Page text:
Bobby Hackett


Robert Leo Hackett (January 31, 1915[1] – June 7, 1976) was an American jazz musician who played trumpet, cornet, and guitar with the bands of Glenn Miller and Benny Goodman in the late 1930s and early 1940s. Hackett was a featured soloist on some of the Jackie Gleason mood music albums during the 1950s.

Hackett was born in Providence, Rhode Island. He made his name as a follower of cornet player Bix Beiderbecke.[3] Benny Goodman hired the talented twenty-three year old to recreate Bix's "I'm Coming Virginia" solo at his (Goodman's) 1938 Carnegie Hall concert. In the late 1930s Hackett played lead trumpet in the Vic Schoen Orchestra which backed the Andrews Sisters. Hackett can be heard on the soundtrack to the 1940 Fred Astaire movie Second Chorus.

In 1939, the talent agency MCA asked Hackett to form a big band with its backing. When the band failed, he was in substantial debt to MCA after it folded. He joined the bands of Horace Heidt and then Glenn Miller to pay this debt.[2] To make matters worse, his lip was in bad shape after dental surgery, making it difficult for him to play the trumpet or cornet. Glenn Miller offered him a job as a guitarist. "When I joined the band and I was making good money at last, [...] [jazz critics] accused me of selling out. Hell I wasn't selling out, I was selling in! It's funny, isn't it, how you go right into the wastebasket with some critics the minute you become successful."[4]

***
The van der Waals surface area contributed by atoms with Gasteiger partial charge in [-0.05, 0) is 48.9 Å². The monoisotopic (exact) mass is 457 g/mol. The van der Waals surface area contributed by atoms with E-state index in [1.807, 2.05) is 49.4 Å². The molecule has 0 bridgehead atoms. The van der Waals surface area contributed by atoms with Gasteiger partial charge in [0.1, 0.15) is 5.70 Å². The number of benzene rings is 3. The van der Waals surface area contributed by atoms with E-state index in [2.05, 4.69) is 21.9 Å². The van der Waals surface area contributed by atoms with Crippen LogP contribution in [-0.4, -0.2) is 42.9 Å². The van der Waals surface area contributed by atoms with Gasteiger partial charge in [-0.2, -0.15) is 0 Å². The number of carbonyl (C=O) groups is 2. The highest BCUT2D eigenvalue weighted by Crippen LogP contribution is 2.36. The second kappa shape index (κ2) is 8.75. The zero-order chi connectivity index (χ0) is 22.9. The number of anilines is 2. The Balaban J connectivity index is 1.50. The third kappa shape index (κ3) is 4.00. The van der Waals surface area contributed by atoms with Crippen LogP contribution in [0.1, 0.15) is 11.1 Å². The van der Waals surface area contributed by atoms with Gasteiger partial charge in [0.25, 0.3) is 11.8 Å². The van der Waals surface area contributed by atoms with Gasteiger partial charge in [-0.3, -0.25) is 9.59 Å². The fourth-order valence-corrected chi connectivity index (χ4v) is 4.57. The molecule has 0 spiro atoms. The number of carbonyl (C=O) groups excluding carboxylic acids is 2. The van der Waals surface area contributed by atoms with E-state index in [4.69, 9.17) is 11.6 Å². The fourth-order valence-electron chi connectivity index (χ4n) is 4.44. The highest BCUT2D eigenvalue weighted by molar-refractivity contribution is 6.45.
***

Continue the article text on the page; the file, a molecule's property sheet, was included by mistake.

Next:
Despite lip problems, Hackett could play occasional, short solos, and he can be heard playing with the Glenn Miller Orchestra on "A String of Pearls".[5] A dream come true for Hackett was his inclusion in Louis Armstrong's 1947 Town Hall Jazz Concert.[2] In 1954, he appeared as a regular on the ABC variety show The Martha Wright Show, also known as The Packard Showroom.

Bobby Hackett married Edna Lillian Lee Hackett (d.2000) in 1937. The Hacketts lived primarily in New York City and spent summers in Cape Cod, Massachusetts. They had a daughter, Barbara (d. 2003); and a son, Ernie, who became a professional drummer.

Hackett was a Freemason and was active with St. Cecile Lodge #568, a lodge specifically for musicians and artists.[8][9] Hackett died in 1976 of a heart attack at the age of 61.